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Re: [css3-transitions] Frame Rate

From: Zachary “Gamer_Z.” Yaro <zmyaro@gmail.com>
Date: Fri, 28 Sep 2012 01:04:39 -0400
Message-ID: <CANFzyvJQUKdkD0QGRwK5bP9PcuGnTpvg9YevrxTrUiig2asQ8w@mail.gmail.com>
To: Jon Rimmer <jon.rimmer@gmail.com>
Cc: François REMY <fremycompany_pub@yahoo.fr>, WWW Style <www-style@w3.org>, Sylvain Galineau <sylvaing@microsoft.com>, David Singer <singer@apple.com>, Martijn Korteweg <martijn@mediaartslab.com>
If I am reading this correctly—and I may not be—it sounds like what you
want is not necessarily a way to limit the frame rate, but a way to turn
off interpolation.

—Zachary “Gamer_Z.” Yaro
On Sep 28, 2012 12:27 AM, "Jon Rimmer" <jon.rimmer@gmail.com> wrote:

> On 28 September 2012 10:23, Sylvain Galineau <sylvaing@microsoft.com>
> wrote:
> >
> > The browser will play it for the requested duration. Of course, this may
> > mean extra frames in between the ones specified in the rule. As currently
> > designed, this is a feature of CSS Animations, not a bug.
> >
> > It's possible there is a use-case for animations where the developers
> > specified a frame rate and defines each frame i.e. there is no
> interpolation.
> > I am not sure this could be just an additional property or an extension
> on
> > the current @keyframes, however.
> >
> > It would be helpful to see such animations as exported.
> >
> There may not necessarily be data available for every frame. Animators
> don't tend to draw them all, just a subset, and animation tools do the
> same sort of interpolation as browsers [1], except they also provide
> the ability to limit the final framerate. Of course, the tools could
> be modified to generate the interpolated keyframes in CSS as well, but
> in terms of the original request in this thread, it seems like a
> simple framerate cap without disabling interpolation or needing to
> specify every frame is what the animators want.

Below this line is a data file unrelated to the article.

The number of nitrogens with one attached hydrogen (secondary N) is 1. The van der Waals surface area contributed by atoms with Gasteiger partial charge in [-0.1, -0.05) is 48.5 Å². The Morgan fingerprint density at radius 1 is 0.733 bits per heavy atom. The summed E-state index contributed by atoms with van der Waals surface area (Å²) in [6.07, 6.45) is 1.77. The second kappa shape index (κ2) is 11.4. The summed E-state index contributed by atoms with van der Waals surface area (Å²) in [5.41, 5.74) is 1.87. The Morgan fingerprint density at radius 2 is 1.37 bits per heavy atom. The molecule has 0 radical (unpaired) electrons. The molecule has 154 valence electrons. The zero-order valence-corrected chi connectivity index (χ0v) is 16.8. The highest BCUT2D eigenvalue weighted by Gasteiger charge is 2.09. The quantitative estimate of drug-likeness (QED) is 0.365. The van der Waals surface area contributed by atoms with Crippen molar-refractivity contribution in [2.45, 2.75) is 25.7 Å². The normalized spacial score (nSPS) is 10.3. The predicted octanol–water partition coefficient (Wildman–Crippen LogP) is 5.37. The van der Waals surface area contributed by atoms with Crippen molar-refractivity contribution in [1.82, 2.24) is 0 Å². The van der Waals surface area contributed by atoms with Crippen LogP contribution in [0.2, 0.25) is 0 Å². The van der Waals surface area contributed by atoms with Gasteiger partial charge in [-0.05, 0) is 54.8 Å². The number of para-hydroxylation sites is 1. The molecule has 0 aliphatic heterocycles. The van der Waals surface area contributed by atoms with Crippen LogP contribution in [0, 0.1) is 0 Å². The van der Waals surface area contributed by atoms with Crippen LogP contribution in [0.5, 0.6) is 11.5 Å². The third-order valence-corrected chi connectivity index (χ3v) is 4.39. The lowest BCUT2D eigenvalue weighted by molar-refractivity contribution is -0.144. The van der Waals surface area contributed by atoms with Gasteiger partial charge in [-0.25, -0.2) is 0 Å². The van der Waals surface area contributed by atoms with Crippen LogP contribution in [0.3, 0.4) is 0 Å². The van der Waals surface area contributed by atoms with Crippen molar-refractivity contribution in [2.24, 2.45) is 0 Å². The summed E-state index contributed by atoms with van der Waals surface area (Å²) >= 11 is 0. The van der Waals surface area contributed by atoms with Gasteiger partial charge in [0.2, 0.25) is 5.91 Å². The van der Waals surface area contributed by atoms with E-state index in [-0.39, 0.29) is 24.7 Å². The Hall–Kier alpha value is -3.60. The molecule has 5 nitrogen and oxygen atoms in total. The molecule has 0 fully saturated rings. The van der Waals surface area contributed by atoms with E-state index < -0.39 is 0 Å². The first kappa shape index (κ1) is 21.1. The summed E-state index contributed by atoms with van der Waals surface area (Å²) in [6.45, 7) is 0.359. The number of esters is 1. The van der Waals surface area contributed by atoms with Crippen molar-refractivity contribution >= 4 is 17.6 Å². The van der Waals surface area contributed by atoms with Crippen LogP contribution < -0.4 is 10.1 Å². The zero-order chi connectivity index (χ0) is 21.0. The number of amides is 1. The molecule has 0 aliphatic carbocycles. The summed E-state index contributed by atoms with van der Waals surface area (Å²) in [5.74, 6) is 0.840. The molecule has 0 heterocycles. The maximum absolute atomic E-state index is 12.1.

> It would be useful to hear from animators, either from Media Arts Lab
> or elsewhere, on concrete reasons for wanting framerate limiting. Is
> it just a case of recreating an aesthetic feel, are there difficulties
> or artifacts that only become apparent when animations are displayed
> at 60fps or above? Do any of the Adobe representatives have anything
> to add? You guys have a lot of customers in the animation field.
> I actually agree with David that artifiically recreating the
> deficiences of earlier era technology simply to achieve familiarlity
> can be somewhat absurd and detrimental, but I wanted to make sure what
> was being requested here was properly understood at least.
> That said, it's worth noting that every day, thousands of teenagers
> are posting Instagram photos to Facebook that recreate the flaws of
> cameras built and obsoleted well before they were born. Even if you
> dislike the trend, it's clear that there's something more going on
> that a simple preference for the familiar. In spite of our instincts
> as technologists, the relationship between fidelity and aesthetics is
> not always as simple as higher = better.
> [1] http://en.wikipedia.org/wiki/Inbetweening
> Jon Rimmer
Received on Friday, 28 September 2012 05:05:08 UTC

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